STXM analyses of the nitrogen functional chemistry reveal weak, albeit distinct, absorption bands at 398.8 eV and 399.8 eV due to C-N double (imine, i.e., pyridinic N where N substitutes for a C in a benzene ring) and triple (nitrile like in HCN) bonding (Fig. 7). We observe that the relative intensities of the imine and nitrile bands vary between the samples, but generally, the second (nitrile) band is more prominent. However, nitrile N exhibits a very intense 1s-π* absorption band, such that its high intensity must not necessarily reflect high concentrations relative to the other N-bearing species39. Further fine structure could not be unambiguously identified in the spectra due to low signal-to-noise data above the main absorption edge (~400 eV), a typical limitation of STXM studies at the N K-edge.

Fig. 7: STXM data at the nitrogen K-edge.
figure 7

The two main absorption bands due to imine and nitrile bonding are marked.

The use of a low-noise direct electron detector allowed observations at the N K-edge by EELS that are much more complex and diverse than in STXM data (Fig. 8). These bands (summarized in Table S1) are clearly visible in the spectra in spite of relatively low signal, especially after applying denoising with statistical methods such as principal component analysis (PCA) (Figs. S7 and S8)40, to which data acquired on direct or hybrid pixel detectors are particularly well suited due to the near perfect Poisson characteristics of the remaining noise present41. Hence, in addition to the two bands described above, further fine structure above 400 eV can be resolved. The distinct absorption band below 402 eV at 401.1–401.3 eV in our spectra could be suggestive of the presence of the amino acid L-alanine, which absorbs at 401.1 eV42. Furthermore, this amino acid also absorbs at 405.9 eV42,43, and the tentative detection of a band at 405.7–405.9 eV in some of our spectra could support the presence of this amino acid (Fig. 8). Generally, bands around the absorption energy ~405.7–405.9 eV hint at the concurring presence of different amino acids, as many amino acids in addition to L-alanine, such as L-threonine or L-glutamine, absorb in that energy range42,43. Measurement of bands in this energy range therefore suggest the “in-situ” detection of amino acids, that is, within a minimally processed extraterrestrial sample. In addition, advanced statistical analysis using Blind Source Separation (BSS)44 algorithms suggests nanoscale variations of the N K-edge fine structure within the OM, especially for those spectral components with features at energies above 400 eV (Fig. S9 and associated discussion). The band at 405.9 eV assigned to L-alanine is particularly prominent in one of the two spectral components identified by BSS, providing further confidence about the identification of this band.

Fig. 8: Monochromated EELS data at the nitrogen K-edge compared with STXM data.
figure 8

The main absorption bands discussed in the text are indicated. Note: the spectrum for FIBW-06 was acquired with a poorer energy resolution of 0.3 eV than all other N-K EELS data presented. It is included here for completeness and comparison with all acquired STXM data. See text for details.

Additional N K-edge fine structure above 402 eV is observed in different regions of the lamellae. These bands can be explained by the presence of amine (C-NHx- at ~402.2 eV) and amide (CO-NR2 at ~402.4 eV) functional groups with varying hydrogen substitutions19. Furthermore, bands at around 402 eV can also be related to the presence of aromatic N-heterocycles. Extended fine structure in our analyzed N K-edge EEL spectra (Fig. 8) indicates further absorption at around 406.9 eV, 407.6 eV, and 408.9 eV, which supports the presence of different types of N-heterocycles and nucleobases (marked with arrows in Fig. 8) such as imidazole, pyrimidine and adenine42. There is only limited fine structure at around 403.8 eV, which points to the presence of nitro (NO2-) groups, and some absorption at 405.4 eV due to nitrate bonding that both indicate oxidation and alteration of OM1,19. Only in lamellae FIBW-02, FIBW-08, and FIBW-09, is there some indication of nitro and nitrate bonding environments. Lamella FIBW-02 also contains OM with indications of carboxylic bonding (Fig. 4a). Therefore, in general, oxidation of the Winchcombe OM appears to be minimal, which is also evident to some degree by the absence of carbonate in the C K-edge data. A very weak carbonate feature at ~290 eV is only observed in one STXM spectrum (FIBW-04). In general, the abundance of all bands related to N-H (amine/amide) chemistry and N-heterocycles are generally much weaker than the strong bands of imine and nitrile below 400 eV. Finally, it should be noted that meteoritic OM is a highly complex material. Consequently, positions and shapes of identified bands may not agree perfectly with assignments from reference papers42, which may have been acquired on pure substances in different experimental conditions. Therefore, band positions of our N-containing compounds are likely spread over a finite energy range and not restricted to exact values from the literature.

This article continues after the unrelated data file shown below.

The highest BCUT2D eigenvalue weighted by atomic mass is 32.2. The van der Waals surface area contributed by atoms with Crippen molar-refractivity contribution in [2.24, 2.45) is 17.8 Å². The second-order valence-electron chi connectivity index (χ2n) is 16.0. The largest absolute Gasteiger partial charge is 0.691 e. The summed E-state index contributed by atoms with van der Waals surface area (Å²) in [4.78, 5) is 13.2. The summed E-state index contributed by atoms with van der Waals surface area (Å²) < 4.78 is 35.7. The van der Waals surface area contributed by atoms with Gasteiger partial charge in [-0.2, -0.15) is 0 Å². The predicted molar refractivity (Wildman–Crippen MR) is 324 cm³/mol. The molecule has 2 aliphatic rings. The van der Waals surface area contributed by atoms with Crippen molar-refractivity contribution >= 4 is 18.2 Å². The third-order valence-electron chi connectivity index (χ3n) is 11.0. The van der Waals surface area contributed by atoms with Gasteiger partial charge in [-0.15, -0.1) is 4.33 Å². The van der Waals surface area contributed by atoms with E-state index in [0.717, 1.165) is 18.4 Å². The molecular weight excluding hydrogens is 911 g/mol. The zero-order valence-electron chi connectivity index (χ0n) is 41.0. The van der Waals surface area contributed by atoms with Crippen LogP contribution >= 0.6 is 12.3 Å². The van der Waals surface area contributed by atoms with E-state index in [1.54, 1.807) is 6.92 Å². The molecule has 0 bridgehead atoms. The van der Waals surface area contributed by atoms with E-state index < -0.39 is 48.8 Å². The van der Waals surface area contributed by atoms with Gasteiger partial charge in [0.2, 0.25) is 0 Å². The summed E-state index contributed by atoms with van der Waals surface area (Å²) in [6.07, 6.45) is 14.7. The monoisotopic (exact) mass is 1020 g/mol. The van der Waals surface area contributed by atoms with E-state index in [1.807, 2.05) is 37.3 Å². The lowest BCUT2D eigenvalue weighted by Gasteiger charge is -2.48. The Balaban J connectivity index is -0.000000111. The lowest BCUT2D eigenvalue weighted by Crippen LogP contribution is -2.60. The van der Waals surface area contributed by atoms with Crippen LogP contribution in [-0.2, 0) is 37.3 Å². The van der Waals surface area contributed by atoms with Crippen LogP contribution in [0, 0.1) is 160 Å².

Formation pathways of nitrogen-bearing compounds

The nitrogen functional chemistry of the OM in our samples summarized above is of critical importance to interpret organic matter formation pathways. There is in general much less information available about N K-edge fingerprints in extraterrestrial OM compared with the C K-edge. This is mainly because N/C ratios in most types of meteoritic and cometary OM are <0.05 and low signal-to-noise data hamper definite conclusions about bonding environments. Only in certain types of N-enriched samples in ultra-carbonaceous Antarctic micrometeorites45 or small regions in carbonaceous chondrites such as NWA 852 (CR)46 or Renazzo15, do higher N/C ratios allow qualitative statements about the functional chemistry. Even then, spectra easily degrade by continuous synchrotron radiation or electron exposure47, which makes analyses at the N K-edge quite challenging. Furthermore, detector efficiencies to date have not generally been suitable to analyze high quality N K-edge spectra.